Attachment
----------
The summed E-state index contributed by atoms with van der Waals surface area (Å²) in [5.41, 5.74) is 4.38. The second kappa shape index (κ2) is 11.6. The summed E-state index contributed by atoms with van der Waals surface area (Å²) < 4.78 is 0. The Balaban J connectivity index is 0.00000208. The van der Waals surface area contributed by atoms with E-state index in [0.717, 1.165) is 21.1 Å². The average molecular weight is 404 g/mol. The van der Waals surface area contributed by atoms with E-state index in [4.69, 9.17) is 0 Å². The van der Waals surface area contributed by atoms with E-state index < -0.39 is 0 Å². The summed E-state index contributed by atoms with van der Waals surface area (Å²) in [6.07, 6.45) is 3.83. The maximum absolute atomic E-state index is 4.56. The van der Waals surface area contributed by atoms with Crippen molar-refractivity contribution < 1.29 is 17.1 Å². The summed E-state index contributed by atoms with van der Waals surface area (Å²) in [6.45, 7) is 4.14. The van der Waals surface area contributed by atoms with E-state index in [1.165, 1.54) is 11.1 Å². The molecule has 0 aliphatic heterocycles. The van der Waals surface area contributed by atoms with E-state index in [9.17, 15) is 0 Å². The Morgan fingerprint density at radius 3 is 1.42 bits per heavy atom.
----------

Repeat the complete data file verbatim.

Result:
The summed E-state index contributed by atoms with van der Waals surface area (Å²) in [5.41, 5.74) is 4.38. The second kappa shape index (κ2) is 11.6. The summed E-state index contributed by atoms with van der Waals surface area (Å²) < 4.78 is 0. The Balaban J connectivity index is 0.00000208. The van der Waals surface area contributed by atoms with E-state index in [0.717, 1.165) is 21.1 Å². The average molecular weight is 404 g/mol. The van der Waals surface area contributed by atoms with E-state index in [4.69, 9.17) is 0 Å². The van der Waals surface area contributed by atoms with E-state index < -0.39 is 0 Å². The summed E-state index contributed by atoms with van der Waals surface area (Å²) in [6.07, 6.45) is 3.83. The maximum absolute atomic E-state index is 4.56. The van der Waals surface area contributed by atoms with Crippen molar-refractivity contribution < 1.29 is 17.1 Å². The summed E-state index contributed by atoms with van der Waals surface area (Å²) in [6.45, 7) is 4.14. The van der Waals surface area contributed by atoms with E-state index in [1.165, 1.54) is 11.1 Å². The molecule has 0 aliphatic heterocycles. The van der Waals surface area contributed by atoms with E-state index in [9.17, 15) is 0 Å². The Morgan fingerprint density at radius 3 is 1.42 bits per heavy atom.